Making homemade jam is a great way to capture the fresh, natural taste of summer fruits without any artificial ingredients. It’s also a great way to heat your entire kitchen to a boiling point–which can be pretty unbearable in the height of peak summer fruit season. When you make a batch of slow cooker jam, you can simmer fruit without steaming up your kitchen, resulting in a fresh-from-the-berry-farm flavor that’s soft and spreadable. Our tips on how to make the best slow cooker jam:
Slow Cooker Jam Basics
The folks at Crock-Pot have published some recipes and cooking tips help you get started. But you can also adapt standard any stovetop recipe using the following time conversions.
|Stovetop Cooking Time||Slow Cooking Time on Low||Slow Cooking Time on High|
|15-30 minutes||4-6 hours||1.5-2.5 hours|
|35-45 minutes||6-8 hours||3-4 hours|
|50 minutes-3 hours||8-10 hours||4-6 hours|
Checking for Doneness
Slow cookers vary in size and power, so be sure to check your jam periodically within the cooking time guidelines. There are a few ways to test for doneness:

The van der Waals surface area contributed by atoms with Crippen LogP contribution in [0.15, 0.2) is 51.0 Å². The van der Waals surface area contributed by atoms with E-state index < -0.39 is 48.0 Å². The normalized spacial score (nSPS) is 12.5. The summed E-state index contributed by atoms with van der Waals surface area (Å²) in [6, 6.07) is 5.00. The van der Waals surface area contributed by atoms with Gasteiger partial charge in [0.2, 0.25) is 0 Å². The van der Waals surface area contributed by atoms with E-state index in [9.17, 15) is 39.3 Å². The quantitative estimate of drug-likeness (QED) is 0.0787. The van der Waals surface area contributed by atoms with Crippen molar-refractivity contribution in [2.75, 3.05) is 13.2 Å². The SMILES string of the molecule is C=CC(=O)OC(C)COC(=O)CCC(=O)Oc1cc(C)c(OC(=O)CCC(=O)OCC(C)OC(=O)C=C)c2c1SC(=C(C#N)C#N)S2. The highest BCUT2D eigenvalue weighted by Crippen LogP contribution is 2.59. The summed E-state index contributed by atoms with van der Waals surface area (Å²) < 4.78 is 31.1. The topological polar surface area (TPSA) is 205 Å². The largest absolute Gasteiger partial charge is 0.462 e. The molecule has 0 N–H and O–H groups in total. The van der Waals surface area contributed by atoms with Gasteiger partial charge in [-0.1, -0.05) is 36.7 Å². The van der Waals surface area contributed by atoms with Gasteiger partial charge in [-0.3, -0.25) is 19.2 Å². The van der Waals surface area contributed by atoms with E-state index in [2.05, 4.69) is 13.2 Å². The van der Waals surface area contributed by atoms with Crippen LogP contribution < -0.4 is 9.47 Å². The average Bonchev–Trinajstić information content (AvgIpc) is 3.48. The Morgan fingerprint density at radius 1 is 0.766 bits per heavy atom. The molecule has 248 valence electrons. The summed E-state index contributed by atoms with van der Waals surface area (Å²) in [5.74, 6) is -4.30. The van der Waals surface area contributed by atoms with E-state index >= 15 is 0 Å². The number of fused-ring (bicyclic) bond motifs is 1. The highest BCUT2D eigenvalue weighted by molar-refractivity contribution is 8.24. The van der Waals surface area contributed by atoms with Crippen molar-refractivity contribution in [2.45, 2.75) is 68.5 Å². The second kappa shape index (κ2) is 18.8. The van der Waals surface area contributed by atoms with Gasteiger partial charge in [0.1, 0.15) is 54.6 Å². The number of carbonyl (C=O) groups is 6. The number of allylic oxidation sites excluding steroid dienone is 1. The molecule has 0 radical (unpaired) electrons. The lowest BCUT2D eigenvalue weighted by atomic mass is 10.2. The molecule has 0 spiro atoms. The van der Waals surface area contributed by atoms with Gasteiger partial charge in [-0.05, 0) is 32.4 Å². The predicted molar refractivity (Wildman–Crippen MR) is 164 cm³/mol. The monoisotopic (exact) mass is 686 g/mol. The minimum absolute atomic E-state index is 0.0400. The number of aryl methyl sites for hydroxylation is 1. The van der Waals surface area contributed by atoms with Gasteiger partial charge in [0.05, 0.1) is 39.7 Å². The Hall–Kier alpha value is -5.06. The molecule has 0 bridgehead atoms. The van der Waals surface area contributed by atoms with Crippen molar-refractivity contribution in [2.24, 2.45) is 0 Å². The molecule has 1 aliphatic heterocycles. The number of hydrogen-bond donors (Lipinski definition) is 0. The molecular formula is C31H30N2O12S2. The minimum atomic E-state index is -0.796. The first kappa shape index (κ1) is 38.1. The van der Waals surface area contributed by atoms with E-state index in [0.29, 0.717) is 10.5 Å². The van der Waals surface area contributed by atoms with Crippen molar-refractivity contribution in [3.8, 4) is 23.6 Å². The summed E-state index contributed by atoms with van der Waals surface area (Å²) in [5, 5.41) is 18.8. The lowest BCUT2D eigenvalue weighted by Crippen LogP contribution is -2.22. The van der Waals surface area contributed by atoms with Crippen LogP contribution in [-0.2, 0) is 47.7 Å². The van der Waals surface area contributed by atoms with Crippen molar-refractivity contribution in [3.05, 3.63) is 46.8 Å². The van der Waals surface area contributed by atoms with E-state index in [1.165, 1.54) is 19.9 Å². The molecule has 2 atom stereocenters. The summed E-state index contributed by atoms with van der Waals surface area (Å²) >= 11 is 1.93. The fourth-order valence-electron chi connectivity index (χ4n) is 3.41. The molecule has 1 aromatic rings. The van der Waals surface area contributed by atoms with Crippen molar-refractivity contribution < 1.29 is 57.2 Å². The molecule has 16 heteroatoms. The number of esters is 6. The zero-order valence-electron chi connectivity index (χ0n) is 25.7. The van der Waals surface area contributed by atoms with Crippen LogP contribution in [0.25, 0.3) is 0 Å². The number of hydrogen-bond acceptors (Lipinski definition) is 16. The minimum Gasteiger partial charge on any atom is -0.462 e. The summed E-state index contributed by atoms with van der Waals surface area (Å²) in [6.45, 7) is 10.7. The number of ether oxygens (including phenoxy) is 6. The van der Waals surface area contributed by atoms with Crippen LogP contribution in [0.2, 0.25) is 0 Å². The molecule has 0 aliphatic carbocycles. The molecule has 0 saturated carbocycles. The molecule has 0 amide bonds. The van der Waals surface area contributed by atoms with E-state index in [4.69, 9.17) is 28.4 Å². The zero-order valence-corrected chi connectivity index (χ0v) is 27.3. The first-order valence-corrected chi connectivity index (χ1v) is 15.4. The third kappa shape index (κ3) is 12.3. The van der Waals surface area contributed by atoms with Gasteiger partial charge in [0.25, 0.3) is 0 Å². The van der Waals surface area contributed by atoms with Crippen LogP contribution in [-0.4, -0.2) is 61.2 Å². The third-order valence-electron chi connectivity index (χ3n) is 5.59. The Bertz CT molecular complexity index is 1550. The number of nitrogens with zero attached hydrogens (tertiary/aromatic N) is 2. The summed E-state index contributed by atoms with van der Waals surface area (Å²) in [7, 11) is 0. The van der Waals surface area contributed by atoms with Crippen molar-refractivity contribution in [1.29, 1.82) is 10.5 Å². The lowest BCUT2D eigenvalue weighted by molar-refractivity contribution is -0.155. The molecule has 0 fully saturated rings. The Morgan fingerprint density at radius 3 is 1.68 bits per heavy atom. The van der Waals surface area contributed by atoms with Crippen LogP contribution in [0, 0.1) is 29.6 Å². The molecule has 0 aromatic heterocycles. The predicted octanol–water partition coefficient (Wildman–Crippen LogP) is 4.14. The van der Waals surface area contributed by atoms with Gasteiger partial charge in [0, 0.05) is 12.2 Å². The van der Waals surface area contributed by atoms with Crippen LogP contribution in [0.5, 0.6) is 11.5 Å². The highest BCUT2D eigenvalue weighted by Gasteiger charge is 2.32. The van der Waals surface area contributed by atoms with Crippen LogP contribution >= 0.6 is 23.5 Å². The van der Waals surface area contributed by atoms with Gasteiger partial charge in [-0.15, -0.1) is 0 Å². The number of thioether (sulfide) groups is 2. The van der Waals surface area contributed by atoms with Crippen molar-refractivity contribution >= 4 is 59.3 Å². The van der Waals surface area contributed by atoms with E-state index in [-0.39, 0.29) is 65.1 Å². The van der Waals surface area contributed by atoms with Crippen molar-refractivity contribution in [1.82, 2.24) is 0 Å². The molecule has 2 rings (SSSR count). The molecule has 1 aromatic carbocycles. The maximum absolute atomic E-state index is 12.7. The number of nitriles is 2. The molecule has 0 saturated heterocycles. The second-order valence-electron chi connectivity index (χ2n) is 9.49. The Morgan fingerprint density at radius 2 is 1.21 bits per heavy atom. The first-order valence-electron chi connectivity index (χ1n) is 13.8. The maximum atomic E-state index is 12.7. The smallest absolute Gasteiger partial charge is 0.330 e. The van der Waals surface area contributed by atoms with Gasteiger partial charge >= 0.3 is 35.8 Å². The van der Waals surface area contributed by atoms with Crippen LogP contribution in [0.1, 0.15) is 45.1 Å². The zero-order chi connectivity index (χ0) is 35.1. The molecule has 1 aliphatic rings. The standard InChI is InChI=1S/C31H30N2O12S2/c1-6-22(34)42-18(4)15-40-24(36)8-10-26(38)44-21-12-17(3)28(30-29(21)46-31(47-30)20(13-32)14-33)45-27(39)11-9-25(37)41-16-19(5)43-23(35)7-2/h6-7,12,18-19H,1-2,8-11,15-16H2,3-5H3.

- A cooking thermometer. Jam is done when it reaches 220 degrees F.
- The sheet method. Put a generous spoonful of the mixture (about a tablespoon) onto a cold plate, then hold the plate over the sink and turn it sideways. If the jam slides off in one large drop, it’s done.
- The metal bowl method. Chill a metal bowl in the freezer. Pull out the bowl and drop a teaspoon of the jam into it. Wait 1 minute, then run your finger through the fruit. If it separates into two parts and doesn’t run back together, it’s done.
Store Your Jam
Once you’ve made your jam, you can prepare it for the fridge, freezer, or canning. High-acidity foods like jams and pickles can be sealed into jars using a boiling-water bath on your stovetop — no pressure cooker required (though it will generate some steam in your kitchen). Follow any instructions that come with the recipe, or check out this video to learn how to prepare your canning jars and safely seal them. You can also store your jam in the fridge or freezer. After cooking the jam, let it cool, then pack it into canning jars or freezer-safe containers and stash them in the freezer to enjoy after summer is over. Be sure to use it within a few months for best quality and taste.
Sweet Fruit Jams
Fresh strawberries from the farmers’ market, you-pick blackberries, and sweet-tart rhubarb make for some of the nicest spreads for your toast or pancakes. Try these recipes and make a batch or two this weekend.
Jams made with hot peppers, tomatoes, or onions are a rich and tasty accompaniment to roasted meats. Or spread cream cheese on a cracker or slice of baguette and top with a dollop of sticky, sweet, spicy flavor. Delish in that salty-sweet genius way.